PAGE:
The results of aging whisky in space are finally in.
In 2011, Dr. Bill Lumsden, master blender at Ardbeg Distillery, sent half a liter of Ardbeg distillate, divided into 6ml aliquots with wood shavings from the inside of a bourbon barrel, to sit in the International Space Station for approximately 2.5 years. Never mind that it costs $10,000 to send a pound into orbit and that a completely empty bourbon barrel can weigh up to 60 pounds, making it near impossible that a real product would ever come of these efforts. This was for science!
The distillery said its space samples were "noticeably different" in terms of aroma and taste.
And could we get some tasting notes directly from the manufacturer that every website writing about this can blindly lead with?
Ardbeg tasting notes from experiment:
Earth sample: "The sample had a woody aroma, reminiscent of an aged Ardbeg style, with hints of cedar, sweet smoke and aged balsamic vinegar, as well as raisins, treacle toffee, vanilla and burnt oranges.
"On the palate, its woody, balsamic flavours shone through, along with a distant fruitiness, some charcoal and antiseptic notes, leading to a long, lingering aftertaste, with flavours of gentle smoke, tar and creamy fudge."
Space sample: "Its intense aroma had hints of antiseptic smoke, rubber and smoked fish, along with a curious, perfumed note, like violet or cassis, and powerful woody tones, leading to a meaty aroma.
"The taste was very focused, with smoked fruits such as prunes, raisins, sugared plums and cherries, earthy peat smoke, peppermint, aniseed, cinnamon and smoked bacon or hickory-smoked ham. The aftertaste is intense and long, with hints of wood, antiseptic lozenges and rubbery smoke."
Wow, crazy. Except that of course the space sample tasted different: You could pull two samples from casks sitting right next to each other in the bond store after 2.5 years and they could taste significantly different. That’s why most brands combine many barrels together when bottling—to keep the taste consistent from batch to batch. That’s the entire appeal of single barrel bottlings! Aging in oak is a wild, imprecise process, even on Earth. So if you didn’t think that a sample moving at hundreds of miles an hour with barrel shavings that were undoubtedly inconsistent in size and shape at such a small scale would taste different than a sample sitting completely stationary in a lab, then I have an International Space Bridge to sell you.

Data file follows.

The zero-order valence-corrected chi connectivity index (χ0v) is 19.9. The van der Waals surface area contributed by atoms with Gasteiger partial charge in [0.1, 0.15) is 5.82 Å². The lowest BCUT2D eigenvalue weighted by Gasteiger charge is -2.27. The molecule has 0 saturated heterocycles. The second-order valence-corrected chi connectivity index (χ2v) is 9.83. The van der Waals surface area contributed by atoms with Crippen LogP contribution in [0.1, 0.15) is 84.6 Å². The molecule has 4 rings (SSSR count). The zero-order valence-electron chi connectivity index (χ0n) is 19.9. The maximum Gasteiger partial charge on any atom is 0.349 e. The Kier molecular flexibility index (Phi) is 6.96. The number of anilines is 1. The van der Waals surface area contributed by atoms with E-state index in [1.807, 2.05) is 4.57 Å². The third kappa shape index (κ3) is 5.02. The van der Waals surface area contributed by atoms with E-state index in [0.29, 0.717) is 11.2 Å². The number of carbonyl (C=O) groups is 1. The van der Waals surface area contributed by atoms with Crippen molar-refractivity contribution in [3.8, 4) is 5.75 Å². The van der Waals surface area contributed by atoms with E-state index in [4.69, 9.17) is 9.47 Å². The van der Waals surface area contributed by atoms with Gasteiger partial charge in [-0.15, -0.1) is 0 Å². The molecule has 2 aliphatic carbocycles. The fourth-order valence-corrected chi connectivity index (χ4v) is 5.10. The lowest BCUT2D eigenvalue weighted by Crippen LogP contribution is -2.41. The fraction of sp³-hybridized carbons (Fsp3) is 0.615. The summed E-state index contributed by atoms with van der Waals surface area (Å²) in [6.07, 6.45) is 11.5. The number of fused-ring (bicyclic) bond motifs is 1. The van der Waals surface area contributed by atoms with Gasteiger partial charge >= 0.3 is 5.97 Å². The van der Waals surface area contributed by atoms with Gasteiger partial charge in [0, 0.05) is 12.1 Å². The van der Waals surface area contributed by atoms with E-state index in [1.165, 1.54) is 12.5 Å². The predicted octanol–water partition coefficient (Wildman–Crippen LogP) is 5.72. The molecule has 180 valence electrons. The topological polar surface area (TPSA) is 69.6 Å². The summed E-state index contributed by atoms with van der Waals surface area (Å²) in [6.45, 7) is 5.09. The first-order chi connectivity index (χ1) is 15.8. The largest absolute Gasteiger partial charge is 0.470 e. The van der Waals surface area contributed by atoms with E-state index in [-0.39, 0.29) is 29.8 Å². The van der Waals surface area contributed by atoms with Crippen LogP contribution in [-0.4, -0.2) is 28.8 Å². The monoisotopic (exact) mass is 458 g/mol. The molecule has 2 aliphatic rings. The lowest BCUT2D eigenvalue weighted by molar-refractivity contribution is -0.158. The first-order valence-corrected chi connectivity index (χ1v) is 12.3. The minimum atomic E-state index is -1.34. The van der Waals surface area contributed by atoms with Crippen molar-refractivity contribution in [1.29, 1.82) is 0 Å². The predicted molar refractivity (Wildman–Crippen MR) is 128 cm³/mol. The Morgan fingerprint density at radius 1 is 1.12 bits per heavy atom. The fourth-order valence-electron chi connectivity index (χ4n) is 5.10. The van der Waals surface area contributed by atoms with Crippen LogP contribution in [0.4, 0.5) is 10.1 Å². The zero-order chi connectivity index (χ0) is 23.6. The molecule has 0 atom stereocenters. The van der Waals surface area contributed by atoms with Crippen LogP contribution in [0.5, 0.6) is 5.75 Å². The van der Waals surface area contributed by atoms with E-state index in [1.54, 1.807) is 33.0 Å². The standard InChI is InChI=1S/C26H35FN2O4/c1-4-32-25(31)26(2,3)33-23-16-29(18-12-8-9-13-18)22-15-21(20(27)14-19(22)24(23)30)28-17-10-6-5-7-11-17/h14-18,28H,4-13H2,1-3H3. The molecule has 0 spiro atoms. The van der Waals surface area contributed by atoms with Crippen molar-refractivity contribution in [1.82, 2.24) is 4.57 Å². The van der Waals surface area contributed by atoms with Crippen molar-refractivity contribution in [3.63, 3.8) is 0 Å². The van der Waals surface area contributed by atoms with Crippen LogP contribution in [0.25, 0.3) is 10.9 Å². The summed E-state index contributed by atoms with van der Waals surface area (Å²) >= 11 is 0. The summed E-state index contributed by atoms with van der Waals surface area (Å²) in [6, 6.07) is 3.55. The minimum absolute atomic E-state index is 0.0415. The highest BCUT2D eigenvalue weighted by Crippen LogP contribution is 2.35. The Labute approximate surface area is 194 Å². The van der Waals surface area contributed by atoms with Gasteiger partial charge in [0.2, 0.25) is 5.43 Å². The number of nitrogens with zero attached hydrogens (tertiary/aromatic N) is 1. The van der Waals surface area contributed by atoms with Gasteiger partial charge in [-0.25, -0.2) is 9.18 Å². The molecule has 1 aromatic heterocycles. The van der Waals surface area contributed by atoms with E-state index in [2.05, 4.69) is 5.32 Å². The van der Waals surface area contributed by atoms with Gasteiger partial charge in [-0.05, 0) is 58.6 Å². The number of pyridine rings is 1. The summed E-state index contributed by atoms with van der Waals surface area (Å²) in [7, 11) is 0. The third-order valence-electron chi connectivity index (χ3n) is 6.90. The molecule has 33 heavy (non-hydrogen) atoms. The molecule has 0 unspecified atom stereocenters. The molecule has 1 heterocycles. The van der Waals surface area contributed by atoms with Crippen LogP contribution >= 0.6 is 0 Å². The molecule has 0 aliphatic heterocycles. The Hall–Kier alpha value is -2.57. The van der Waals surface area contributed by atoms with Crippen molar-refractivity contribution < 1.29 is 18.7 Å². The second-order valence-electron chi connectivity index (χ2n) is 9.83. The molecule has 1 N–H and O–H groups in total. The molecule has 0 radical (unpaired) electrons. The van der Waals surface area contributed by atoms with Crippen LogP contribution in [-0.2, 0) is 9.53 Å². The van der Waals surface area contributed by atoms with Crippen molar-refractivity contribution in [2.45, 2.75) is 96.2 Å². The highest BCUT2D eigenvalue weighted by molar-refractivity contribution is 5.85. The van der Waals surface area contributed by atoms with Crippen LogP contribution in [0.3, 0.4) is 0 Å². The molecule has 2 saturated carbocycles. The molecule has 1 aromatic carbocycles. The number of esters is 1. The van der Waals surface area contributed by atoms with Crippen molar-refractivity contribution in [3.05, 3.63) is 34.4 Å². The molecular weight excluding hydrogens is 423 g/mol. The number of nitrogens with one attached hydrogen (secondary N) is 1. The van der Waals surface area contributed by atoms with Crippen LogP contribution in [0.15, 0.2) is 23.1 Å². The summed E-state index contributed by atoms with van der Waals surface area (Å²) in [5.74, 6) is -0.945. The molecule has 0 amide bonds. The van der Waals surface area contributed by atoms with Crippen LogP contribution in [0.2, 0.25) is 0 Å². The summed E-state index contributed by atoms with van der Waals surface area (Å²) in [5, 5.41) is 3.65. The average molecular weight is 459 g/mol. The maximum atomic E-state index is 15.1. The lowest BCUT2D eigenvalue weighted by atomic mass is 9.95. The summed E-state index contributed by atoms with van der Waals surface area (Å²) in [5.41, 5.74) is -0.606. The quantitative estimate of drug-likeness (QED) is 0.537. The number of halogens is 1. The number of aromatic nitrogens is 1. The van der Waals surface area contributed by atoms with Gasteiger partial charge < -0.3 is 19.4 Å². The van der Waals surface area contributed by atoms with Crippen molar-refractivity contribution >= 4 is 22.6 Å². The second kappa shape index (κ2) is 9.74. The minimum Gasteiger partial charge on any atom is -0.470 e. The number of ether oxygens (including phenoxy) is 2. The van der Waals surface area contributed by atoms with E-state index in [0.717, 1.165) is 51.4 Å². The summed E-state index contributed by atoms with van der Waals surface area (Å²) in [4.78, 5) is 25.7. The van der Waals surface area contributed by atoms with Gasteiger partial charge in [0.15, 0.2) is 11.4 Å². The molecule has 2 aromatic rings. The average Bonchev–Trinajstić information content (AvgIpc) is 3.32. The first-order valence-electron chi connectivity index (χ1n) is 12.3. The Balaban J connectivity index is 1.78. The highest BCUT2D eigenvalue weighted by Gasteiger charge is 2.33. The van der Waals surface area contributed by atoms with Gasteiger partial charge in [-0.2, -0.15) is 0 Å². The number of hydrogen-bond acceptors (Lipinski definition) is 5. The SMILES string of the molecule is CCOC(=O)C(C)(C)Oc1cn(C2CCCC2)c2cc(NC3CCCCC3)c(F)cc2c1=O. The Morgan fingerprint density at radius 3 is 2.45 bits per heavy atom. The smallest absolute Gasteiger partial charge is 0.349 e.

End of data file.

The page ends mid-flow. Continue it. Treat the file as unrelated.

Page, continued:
On the other hand, the chromatography tests—the scientific gold standard for identifying trace substances within a sample that everyone will gloss over in favor of tasting notes of “space whisky”—tell us something different.
An analysis of the volatile congeners— substances created during distillation other than alcohol that contribute to most of the taste and aroma of a distilled beverage—contained in the space sample versus a control sample that was left on earth demonstrated no significant differences between the two. But the high-pressure liquid chromatography tests did show that there was a difference in how the barrel shavings affected the whisky. The sample that stayed on earth actually extracted more from the wood than the space sample, perhaps owing to the effects of microgravity. Outer space: shitty for aging whisky!
More importantly, in a market where almost no producer has enough whisky to even meet demand, never mind the ability to take advantage of the additional buzz, it’s absolutely ridiculous to resort to a gimmick play for publicity. Ardbeg Galileo, a release that celebrated the distillery’s space adventure, would have sold just as well under any other name, because all of their special editions sell out immediately and are marked up several times their retail cost after a few years because they’re so sought after.
So now Suntory is also sending whisky into space. This is a company that produces such good whisky that last year one of its products was considered the Best Whisky in the World. This is a company that owns legendary brands like Jim Beam, Laphroaig, and Maker’s Mark, just to name a few. You guys have better stories to tell than “we sent a small amount of whisky into space and it tasted different because obviously it did.”
Ardbeg says it wants to keep experimenting with microgravity to bring out different flavors. What, why? To release more tasting notes for such a small sample of whisky that no regular person will ever be able to taste it? Those tasting notes were gross, anyway. “Antiseptic lozenges and rubbery smoke”? Space sounds like an awful place to put whisky. Here’s a better idea: Keep making really good whisky—on Planet Earth!—like you’ve been doing for 200 years, and start selling single barrel releases at cask strength. They’ll all taste different, and people will buy them at any price.
I love outer space as much as the next guy, but sending whisky into space is stupid.
Stop sending your whisky into outer space.